Effects of Eucalyptus Plantation on Soil Physico-Chemical Properties in Thiririka Sub-Catchment, Kiambu County, Kenya.
Mensah, Albert Kobina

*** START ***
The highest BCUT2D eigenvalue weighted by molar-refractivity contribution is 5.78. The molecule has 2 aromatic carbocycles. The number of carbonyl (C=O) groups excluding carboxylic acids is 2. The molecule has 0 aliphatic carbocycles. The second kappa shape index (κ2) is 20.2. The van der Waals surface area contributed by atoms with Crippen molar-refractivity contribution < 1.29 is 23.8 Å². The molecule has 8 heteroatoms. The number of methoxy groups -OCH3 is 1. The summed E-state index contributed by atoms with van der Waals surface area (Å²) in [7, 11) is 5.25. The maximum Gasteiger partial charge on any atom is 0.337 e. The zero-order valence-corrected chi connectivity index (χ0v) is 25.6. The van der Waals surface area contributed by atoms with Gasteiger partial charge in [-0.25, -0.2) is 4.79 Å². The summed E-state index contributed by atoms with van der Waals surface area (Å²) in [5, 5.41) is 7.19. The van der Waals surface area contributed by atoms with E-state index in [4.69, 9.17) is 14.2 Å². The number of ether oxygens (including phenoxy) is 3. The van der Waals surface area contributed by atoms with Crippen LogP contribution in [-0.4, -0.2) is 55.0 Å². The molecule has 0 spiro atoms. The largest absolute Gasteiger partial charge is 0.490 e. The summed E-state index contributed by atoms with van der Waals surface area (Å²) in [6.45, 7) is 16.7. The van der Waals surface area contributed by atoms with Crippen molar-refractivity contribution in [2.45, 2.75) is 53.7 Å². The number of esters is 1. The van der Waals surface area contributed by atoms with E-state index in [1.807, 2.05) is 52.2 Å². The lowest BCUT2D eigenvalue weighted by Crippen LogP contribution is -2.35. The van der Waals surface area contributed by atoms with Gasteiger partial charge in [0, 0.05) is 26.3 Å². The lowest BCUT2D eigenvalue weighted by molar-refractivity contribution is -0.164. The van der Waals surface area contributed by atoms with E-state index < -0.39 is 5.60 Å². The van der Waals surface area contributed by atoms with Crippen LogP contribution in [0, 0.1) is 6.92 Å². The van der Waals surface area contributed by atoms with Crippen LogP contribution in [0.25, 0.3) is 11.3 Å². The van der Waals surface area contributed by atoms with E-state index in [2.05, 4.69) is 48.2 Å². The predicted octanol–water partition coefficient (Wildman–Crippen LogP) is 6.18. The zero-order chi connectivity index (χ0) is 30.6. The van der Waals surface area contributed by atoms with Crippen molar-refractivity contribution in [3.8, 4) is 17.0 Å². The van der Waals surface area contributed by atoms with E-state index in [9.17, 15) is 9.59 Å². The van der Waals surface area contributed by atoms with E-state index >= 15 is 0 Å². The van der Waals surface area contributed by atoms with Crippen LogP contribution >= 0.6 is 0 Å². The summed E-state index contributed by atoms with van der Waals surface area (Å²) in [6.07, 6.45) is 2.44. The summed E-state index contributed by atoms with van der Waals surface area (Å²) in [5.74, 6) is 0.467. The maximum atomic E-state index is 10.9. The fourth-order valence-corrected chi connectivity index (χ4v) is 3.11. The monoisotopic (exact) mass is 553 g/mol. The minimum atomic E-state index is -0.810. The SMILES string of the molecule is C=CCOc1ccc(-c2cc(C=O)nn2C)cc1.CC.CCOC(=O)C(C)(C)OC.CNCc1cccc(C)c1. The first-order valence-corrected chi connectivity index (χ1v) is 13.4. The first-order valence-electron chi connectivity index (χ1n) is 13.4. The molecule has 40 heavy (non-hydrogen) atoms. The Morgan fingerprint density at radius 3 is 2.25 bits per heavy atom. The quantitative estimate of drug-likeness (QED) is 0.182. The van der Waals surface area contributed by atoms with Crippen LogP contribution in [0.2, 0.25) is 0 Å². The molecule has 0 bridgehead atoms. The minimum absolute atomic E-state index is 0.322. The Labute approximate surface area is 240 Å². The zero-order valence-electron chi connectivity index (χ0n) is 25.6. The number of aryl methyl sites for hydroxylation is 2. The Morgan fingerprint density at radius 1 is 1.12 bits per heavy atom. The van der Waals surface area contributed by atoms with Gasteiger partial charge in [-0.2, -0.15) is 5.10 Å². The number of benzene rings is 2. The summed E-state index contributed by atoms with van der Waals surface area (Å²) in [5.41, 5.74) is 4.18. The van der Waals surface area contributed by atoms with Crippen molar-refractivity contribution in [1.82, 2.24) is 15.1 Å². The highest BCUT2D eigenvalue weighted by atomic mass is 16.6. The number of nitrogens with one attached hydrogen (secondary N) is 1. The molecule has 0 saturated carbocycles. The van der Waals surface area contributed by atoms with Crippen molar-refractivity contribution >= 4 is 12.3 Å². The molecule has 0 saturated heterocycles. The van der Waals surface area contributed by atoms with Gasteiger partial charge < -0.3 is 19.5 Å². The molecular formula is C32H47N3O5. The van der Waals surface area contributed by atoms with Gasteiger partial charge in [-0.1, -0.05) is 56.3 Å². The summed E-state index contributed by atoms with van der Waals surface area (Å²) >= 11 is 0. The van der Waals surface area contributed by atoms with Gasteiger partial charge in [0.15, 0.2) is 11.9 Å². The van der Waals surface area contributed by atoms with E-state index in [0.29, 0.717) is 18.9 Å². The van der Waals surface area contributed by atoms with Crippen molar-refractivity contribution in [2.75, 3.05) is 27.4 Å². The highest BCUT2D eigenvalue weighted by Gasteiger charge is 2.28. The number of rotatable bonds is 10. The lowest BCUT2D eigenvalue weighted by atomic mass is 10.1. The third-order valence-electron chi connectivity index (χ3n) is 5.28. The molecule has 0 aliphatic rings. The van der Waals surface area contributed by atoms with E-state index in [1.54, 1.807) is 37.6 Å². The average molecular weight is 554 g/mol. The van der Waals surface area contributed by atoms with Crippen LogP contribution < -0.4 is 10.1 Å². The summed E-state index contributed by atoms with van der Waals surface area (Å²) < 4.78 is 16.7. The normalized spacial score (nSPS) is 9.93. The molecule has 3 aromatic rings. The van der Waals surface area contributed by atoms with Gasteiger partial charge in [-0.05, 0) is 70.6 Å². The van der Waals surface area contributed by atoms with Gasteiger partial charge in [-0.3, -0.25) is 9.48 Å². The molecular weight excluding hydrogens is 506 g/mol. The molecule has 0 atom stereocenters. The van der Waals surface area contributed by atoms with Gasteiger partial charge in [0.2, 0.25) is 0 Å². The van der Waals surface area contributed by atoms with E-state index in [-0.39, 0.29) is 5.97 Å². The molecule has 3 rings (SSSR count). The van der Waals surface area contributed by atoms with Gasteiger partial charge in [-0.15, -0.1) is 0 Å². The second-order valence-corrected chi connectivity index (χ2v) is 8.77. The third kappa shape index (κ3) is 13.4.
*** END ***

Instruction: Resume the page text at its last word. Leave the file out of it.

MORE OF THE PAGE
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Trees are very important in Thiririka sub-catchment of Kiambu County in Kenya for reasons such as income generation, soil and water conservation, biodiversity conservation, charcoal production, erosion control, among many others. Eucalyptus spp. (E. grandis, E. saligna and E.globulus) remain part of the dominant tree species planted in the Thiririka sub-catchment.Although these species are planted in various spatial patterns in the sub-catchment to meet the demand for fuel wood, building construction, timber, electricity poles, water conservation,charcoal production and erosion control, and cushion farmers when the markets for their agricultural produce fail or are low, reports such as drying up of water courses, affecting the soil physico-chemical properties, tendency to deplete soil nutrients and fertility, suppression of other vegetation, reduction of forest biodiversity and reducing crop yield in agro-forestry systems havebeen made. Although a number of reports have been made in other countries concerning the negative impact of Eucalyptus spp. plantation on edaphic characteristics of soils, few studies have been done in Kenya on the implications of Eucalyptus spp. on the soil physico-chemical properties. This study was therefore, carried out to assess the effects of Eucalyptus spp.plantations on selected soil physical and chemical properties in the Thiririka sub-catchment. Two experimental plots (monoculture Eucalyptus spp. plantation and native forest of mixed vegetation) of 100 m x 100 m (1 ha) each were used for the study. Each experimental plot was sub-divided into five sub-plots of 20 m x 20 m for soil and litter sampling. All soil samples were collected at a depth of 0-20 cm using screw soil auger. Soil analyses were done using standard methods. Statistical analysis of the data collected was done using SPSS 17.0 statistical software and Microsoft Excel 2010. The results from the Eucalyptus spp. plantation were compared to those from the native forest within the same catchment and conclusions regarding the soil fertility level were drawn based on internationally acceptable standards. The results obtained in the study indicated that Eucalyptus spp. plantation significantly affects the soil moisture (26.6%). Soil bulk density under Eucalyptus spp. plantation (1.16 g cm-3) was within acceptable range. Also, the results showed that cultivation of Eucalyptus spp. significantly lowered the soil pH (4.8), leading to a significant decline in soil total nitrogen (0.09 %) and soil total organic carbon (0.83 %) concentrations. Decomposition of the litter of Eucalyptus spp. also caused increase in concentration of soil exchangeable acidity (0.32 c mol Kg-1), soil exchangeable sodium (0.52 c mol Kg-1), Fe concentration (95.28 mg kg-1), immobilization of soil available phosphorus (concentration of P was 23.2 mg kg-1), rendering it unavailable for plant use.However, in the study, no significant differences were found between the Eucalyptus spp.plantation and the control native forest in terms of soil exchangeable Mg, Ca and K, cation exchange capacity and effective cation exchange capacity although, concentrations of the exchangeable Mg, Ca and K and effective cation exchange capacity were low, which possibly contributed to the increased soil acidity, exchangeable acidity and Mn and Fe concentrations observed in the soils under the Eucalyptus sp. plantation. Furthermore, the Eucalyptus spp. plant litter fall concentrations of total N (1.05 %) and total P (0.15 %) were lower compared with the native forest, where concentrations of total N and total P were 2.11 and 0.17 %, respectively. The study demonstrated that sole cultivation of Eucalyptus spp. had the tendency to lower soil fertility and so it is advisable to interplant Eucalyptus spp. with other leguminous species, in addition to good agronomic practices such as nitrogenous and phosphate fertilizer application to replenish loss of the essential soil nutrients such as N and P associated with Eucalyptus spp.planting and also to ensure sustainability of Eucalyptus spp. cultivation on the soil resources.